I decided to start this topic today, posting from now themes related with Greece and WW2, as today is the commemoration of the victory in Greece. On October 28, 1940, Greece entered the war, as Italy invaded her territory. The reasons Greece is not celebrating Victory Day in May are two:
Firstly, in May 1945, Greece was already in civil war, so there was no room and mood for celebrations.
Secondly, and most important, one of the first Resistance acts was the mass celebration of this date on October 28, 1941, while Greece was occupied by the Axis Powers. The popular sentiment established this day unofficially as a Remembrance Day, and after the war it was officially declared by the state as a national holiday.
Greek Intelligence Services and the diplomatic corps had knowledge of the imminent Italian invasion since mid-1940, so the entire armed forces, state machinery and society were preparing for war. On October 28, 3:00 a.m. the Italian ambassador woke up the dictator of Greece, Ioannis Metaxas, to present him an ultimatum demanding the free passage of Italian armies in Greece. Metaxas rejected the ultimatum, answering in French “Alors, c’est la guerre!” (“So, this is war!”).
Italian armies invaded through Albania at 5:30 am and the population woke with this radio announcement from the general staff:
Translation: “Here is Athens Radio Station. We are transmitting the first announcement of the Greek General Staff. Since 05:30 this morning, the enemy is attacking our vanguard on the Greek-Albanian border. Our forces are defending the fatherland.”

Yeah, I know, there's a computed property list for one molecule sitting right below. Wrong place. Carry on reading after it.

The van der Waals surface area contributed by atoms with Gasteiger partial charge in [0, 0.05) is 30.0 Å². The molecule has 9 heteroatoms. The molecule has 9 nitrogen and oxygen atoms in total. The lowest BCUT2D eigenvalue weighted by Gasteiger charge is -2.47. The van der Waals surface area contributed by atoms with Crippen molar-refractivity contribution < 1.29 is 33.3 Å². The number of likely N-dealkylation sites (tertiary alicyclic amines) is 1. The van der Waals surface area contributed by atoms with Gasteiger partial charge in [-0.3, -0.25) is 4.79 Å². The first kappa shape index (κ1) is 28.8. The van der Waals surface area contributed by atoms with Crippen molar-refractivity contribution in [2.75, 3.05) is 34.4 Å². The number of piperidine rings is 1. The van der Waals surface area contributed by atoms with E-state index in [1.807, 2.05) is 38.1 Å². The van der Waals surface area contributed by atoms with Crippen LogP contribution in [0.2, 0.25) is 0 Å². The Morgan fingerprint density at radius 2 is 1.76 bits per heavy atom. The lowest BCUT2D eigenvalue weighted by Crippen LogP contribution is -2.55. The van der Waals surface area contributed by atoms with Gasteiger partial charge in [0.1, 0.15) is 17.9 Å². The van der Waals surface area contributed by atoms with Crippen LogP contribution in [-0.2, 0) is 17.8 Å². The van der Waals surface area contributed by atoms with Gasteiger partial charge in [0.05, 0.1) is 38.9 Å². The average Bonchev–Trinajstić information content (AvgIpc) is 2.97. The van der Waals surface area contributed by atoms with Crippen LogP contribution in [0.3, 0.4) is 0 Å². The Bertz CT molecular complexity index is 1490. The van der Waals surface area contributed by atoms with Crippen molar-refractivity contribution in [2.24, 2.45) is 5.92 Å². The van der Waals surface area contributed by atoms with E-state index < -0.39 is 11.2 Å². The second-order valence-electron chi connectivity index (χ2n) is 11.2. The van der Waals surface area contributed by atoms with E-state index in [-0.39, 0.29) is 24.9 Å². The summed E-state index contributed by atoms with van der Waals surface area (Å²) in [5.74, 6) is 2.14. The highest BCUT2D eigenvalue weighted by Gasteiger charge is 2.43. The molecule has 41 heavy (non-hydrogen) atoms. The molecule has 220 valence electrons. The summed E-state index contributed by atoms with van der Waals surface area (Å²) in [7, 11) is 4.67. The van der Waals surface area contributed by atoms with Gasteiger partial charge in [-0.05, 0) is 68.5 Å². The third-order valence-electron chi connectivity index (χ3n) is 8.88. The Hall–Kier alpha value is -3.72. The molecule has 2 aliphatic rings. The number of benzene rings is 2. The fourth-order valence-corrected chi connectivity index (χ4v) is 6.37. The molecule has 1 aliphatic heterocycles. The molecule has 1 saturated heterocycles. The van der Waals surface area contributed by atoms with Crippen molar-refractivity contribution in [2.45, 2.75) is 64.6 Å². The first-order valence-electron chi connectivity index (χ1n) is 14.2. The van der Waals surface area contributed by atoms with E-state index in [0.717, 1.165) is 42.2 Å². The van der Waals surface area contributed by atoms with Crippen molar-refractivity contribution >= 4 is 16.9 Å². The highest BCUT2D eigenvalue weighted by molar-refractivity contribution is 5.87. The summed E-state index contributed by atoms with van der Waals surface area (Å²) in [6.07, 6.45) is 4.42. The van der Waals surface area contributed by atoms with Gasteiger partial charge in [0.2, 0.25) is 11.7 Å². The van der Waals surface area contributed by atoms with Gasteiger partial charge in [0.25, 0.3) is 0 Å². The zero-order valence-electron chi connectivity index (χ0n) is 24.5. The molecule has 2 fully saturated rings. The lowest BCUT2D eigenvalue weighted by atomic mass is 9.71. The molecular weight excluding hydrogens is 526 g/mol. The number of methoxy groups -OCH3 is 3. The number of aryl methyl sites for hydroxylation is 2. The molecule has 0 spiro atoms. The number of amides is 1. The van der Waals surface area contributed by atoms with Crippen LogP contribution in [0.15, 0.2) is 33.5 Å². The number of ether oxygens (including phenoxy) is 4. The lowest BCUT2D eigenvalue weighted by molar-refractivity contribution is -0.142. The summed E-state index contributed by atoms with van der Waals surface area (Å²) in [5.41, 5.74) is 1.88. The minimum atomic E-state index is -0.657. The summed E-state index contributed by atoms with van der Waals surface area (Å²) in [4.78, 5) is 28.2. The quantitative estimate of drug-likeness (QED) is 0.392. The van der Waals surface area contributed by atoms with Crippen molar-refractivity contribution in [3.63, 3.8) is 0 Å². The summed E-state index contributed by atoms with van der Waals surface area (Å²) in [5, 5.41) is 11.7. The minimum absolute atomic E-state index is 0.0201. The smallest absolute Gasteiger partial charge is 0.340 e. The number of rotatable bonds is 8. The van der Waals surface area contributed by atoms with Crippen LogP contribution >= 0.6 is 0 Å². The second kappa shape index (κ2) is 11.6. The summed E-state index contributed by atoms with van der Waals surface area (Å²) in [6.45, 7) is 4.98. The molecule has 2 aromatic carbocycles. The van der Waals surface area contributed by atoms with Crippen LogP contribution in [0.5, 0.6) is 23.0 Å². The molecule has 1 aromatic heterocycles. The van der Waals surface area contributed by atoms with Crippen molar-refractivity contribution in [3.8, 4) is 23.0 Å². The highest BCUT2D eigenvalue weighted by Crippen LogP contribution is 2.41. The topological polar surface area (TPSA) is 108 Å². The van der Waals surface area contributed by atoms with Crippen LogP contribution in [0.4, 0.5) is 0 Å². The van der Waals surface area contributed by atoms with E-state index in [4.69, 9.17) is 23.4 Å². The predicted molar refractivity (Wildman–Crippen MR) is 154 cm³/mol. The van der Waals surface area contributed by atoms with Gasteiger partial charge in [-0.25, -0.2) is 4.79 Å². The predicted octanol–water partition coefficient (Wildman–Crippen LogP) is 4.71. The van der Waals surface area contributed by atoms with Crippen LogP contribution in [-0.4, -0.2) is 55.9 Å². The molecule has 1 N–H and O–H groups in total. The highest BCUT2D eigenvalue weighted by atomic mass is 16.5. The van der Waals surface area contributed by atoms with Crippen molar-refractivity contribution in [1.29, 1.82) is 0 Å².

Immediately a general mobilization was implemented, which went according to plans. The people heard the news with confidence, and joy. At the same day, more than 1.000 Italian spies were arrested.
Photos from the first day of the war
Videos from the first day:
The confidence of the people was justified at the end, as Greece emerged victorious against Italy, forcing Hitler to intervene in April 1941. After 2 months of severe battles, Greece was subjugated in late May.
Ultimately Greece was one of the nations who suffered the most in the war, losing around 10% of her population (military deaths, partisan deaths, deaths from starvation, extermination of the Greek-Jews, killings of civilians by the Axis, Civil War’s casualties are not counted) and almost her entire infrastructure, but not her pride for her contribution to the Allied victory against Fascism and Nazism.
P.S. A photo from this morning’s military parade in Thessaloniki. The President of Greece (right), with the President of Italy (left), Sergio Mattarella. Matarella became the first Italian President taking part in Greek War commemorations and the first Italian president who officially apologized to Greece, on behalf of Italy, for her war conduct in World War 2…